GS1 EPCglobal ratified and published the most recent version of the Tag Data Standard (TDS), 1.5. I have always been a fan of TDS, but earlier versions served as much to expose embarassing disconnects in GS1 standards as they did to explain how to apply GS1 identifiers in an Radio Frequency IDentification (RFID) context. Earlier versions of TDS tightly bound the concept of the Electronic Product Code (EPC) to RFID, and that’s just wrong. “EPC”, even as defined in those earlier versions of TDS, is a way of uniquely identifying objects on a global basis. It’s purely a globally unique identifier standard. That’s a hugely important and relatively new concept. RFID–a simple data carrier technology that’s been around for many years–is almost insignificant in comparison.
Even the name “Tag Data Standard” reflects this wrong-headed binding of EPC to RFID by seeming to place the RFID “Tag” at the center of the “standard”. Yes, there is a need for a “Tag Data Standard”, to show how to encode an EPC into an RFID tag, but it is wrong to hide the definition of the EPC inside such a limited specification. EPC is carrier technology independent. RFID is only one of several carrier technologies that can carry EPC information.
This disconnect between the standard and reality has caused a lot of confusion, even within GS1 where people seem to fall into one of two catagories distinguished by either bar codes or RFID. People from both worlds within GS1 have assured me that and EPC can only be encoded into an RFID tag. They are wrong, and GS1 would be a better organization if everyone associated with it would study the EPC and think about what it means to GS1 and its users. I think it would expand their minds.
But finally, in TDS 1.5 it is made clear…
“Nevertheless, it should always be remembered that the EPC and RFID are not at all synonymous: EPC is an identifier, and RFID is a data carrier. RFID tags contain other data besides EPC identifiers (and in some applications may not carry an EPC identifier at all), and the EPC identifier exists in non-RFID contexts (those non-RFID contexts including the URI form used within information systems, printed human-readable EPC URIs, and EPC identifiers derived from bar code data following the procedures in this standard).”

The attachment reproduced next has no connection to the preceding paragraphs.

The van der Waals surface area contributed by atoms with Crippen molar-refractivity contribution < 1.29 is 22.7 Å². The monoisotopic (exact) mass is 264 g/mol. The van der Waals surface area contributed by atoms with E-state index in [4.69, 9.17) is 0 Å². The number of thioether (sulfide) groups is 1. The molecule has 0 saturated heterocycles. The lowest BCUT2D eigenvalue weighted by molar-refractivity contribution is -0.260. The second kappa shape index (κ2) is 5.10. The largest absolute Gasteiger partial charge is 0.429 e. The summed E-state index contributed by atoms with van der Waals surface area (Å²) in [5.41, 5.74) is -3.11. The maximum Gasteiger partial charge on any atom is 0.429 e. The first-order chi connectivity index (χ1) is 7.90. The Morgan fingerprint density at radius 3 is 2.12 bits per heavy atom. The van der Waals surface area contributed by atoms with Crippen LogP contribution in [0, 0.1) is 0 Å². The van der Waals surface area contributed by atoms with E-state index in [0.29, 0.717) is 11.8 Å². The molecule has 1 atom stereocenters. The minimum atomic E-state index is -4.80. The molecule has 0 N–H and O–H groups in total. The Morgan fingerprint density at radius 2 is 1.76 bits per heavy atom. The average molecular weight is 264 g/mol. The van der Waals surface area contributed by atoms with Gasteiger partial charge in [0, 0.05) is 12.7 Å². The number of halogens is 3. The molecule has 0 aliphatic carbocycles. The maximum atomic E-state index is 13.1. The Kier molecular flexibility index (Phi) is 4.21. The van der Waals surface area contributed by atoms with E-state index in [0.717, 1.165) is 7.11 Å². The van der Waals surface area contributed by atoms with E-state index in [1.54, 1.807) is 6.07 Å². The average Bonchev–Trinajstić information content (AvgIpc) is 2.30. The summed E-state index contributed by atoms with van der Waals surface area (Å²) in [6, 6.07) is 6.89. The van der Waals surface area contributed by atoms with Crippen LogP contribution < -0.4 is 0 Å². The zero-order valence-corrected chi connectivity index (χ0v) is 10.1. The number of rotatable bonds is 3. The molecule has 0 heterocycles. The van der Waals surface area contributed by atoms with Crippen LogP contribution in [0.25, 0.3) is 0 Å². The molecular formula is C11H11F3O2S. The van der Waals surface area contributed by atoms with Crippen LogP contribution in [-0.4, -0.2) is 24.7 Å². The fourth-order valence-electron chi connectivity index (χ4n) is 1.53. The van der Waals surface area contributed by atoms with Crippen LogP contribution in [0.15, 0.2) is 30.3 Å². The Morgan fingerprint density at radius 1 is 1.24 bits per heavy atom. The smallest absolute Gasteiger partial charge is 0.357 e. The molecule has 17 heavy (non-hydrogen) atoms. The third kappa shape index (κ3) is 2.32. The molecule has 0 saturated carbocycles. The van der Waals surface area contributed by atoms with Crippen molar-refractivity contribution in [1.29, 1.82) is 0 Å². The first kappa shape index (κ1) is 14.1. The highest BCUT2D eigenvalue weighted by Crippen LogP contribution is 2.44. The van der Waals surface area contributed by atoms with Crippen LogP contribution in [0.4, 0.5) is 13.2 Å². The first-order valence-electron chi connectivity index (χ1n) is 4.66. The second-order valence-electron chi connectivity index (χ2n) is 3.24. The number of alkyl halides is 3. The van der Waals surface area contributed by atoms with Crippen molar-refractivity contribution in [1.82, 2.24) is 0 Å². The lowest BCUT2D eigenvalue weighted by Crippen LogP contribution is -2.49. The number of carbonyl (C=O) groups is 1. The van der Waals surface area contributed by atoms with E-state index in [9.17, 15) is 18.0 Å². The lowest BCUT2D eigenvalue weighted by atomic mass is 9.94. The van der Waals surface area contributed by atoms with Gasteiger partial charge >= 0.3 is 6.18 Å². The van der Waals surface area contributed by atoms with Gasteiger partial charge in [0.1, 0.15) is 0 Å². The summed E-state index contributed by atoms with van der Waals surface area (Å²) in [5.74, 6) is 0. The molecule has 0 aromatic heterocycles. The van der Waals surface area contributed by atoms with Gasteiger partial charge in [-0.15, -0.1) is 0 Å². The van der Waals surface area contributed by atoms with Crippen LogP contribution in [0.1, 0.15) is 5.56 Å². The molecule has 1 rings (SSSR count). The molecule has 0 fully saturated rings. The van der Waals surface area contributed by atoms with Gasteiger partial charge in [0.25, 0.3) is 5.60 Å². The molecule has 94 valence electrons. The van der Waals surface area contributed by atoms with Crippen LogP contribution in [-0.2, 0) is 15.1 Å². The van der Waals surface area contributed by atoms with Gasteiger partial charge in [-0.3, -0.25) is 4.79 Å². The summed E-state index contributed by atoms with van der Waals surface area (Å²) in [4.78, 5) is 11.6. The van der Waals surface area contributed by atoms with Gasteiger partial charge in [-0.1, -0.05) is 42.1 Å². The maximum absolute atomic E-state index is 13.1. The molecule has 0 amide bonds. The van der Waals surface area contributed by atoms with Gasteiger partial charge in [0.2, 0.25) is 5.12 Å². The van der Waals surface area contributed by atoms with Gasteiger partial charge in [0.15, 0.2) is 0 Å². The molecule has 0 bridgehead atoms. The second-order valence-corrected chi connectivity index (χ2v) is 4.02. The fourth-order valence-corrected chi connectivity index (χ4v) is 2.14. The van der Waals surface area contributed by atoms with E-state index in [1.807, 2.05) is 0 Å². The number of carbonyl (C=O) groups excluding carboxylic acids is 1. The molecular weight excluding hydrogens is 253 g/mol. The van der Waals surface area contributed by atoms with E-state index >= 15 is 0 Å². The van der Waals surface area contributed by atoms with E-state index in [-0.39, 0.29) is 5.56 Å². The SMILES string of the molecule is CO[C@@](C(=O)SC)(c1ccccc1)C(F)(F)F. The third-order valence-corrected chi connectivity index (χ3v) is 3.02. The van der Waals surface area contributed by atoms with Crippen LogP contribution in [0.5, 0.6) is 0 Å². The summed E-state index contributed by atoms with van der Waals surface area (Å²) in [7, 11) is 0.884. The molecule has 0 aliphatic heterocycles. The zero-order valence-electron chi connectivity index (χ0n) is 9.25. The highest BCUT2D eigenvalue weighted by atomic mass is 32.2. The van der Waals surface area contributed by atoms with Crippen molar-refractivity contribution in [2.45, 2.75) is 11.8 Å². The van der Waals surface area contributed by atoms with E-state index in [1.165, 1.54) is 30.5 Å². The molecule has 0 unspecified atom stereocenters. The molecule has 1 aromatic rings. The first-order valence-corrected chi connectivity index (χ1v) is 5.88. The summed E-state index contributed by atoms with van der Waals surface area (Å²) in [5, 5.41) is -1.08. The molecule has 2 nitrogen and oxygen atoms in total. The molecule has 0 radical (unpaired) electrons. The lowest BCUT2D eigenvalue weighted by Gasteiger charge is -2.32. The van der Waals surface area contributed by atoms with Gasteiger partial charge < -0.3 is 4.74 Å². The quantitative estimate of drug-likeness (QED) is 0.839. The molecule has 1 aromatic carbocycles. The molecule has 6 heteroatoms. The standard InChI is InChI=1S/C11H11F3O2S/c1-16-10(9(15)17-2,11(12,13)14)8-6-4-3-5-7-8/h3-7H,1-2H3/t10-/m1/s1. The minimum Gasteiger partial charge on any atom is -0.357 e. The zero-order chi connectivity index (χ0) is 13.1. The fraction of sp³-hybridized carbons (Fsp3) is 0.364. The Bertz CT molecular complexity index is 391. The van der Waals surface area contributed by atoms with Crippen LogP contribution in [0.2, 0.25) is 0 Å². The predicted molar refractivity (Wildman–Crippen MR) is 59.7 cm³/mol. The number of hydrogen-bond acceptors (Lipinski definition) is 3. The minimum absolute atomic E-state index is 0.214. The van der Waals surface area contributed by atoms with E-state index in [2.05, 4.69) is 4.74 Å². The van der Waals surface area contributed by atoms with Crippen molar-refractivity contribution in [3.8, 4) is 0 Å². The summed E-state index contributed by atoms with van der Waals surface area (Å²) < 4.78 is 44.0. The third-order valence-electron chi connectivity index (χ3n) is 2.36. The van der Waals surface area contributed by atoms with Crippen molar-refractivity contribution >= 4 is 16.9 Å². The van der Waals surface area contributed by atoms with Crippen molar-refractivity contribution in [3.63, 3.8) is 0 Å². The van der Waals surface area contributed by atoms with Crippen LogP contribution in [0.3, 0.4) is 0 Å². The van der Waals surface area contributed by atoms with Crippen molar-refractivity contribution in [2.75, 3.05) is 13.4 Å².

Now GS1 needs to update a lot of their documentation to reflect this reality. Much of it continues to perpetuate the tight linkage of EPC and RFID. See this FAQ for example.
This separation of EPC and RFID is pertinent in the pharmaceutical supply chain right now because many companies are planning to apply globally unique serial numbers to their products to comply with regulatory requirements in countries like Turkey, Brazil, Italy and in states like California. At the same time most of them are also planning to apply globally unique serial numbers to their cases, pallets and totes. The companies I am aware of are currently planning to use GS1 EPC’s for these serial numbers, but, as I predict in “RFID is DEAD, at Unit-Level in Pharma“, most will not use RFID to carry those numbers, but will use 2D barcodes instead. A few will use RFID and 2D barcodes to carry a single EPC. None of these uses would be possible if the EPC wasn’t fully distinct from the carrier technology.
TDS 1.5 IS A MASTERPIECE…BUT…
Yes, TDS 1.5 is a masterpiece. For the first time there are separate sections for the EPC and for RFID as a carrier technology of EPC’s, and it is written in a way that is very easy to understand. This version also includes clear information about encoding GS1 element strings into EPC’s. GS1 element strings are values that are typically encoded into barcodes. But if it were up to me in the future, GS1 would entirely remove the specification of the EPC from TDS. There would be an EPC Standard, a Tag Data Standard (let’s call it TDS 2.0), and a Barcode Standard. Or perhaps they should keep all carrier technologies in a single standard. I’d call it the “EPC Carrier Standard” and it would have an RFID section and a barcode section. It would show how to encode any EPC into one carrier technology or the other and how to convert from one to the other without data loss or ambiguity. TDS 1.5 is very close to this ideal.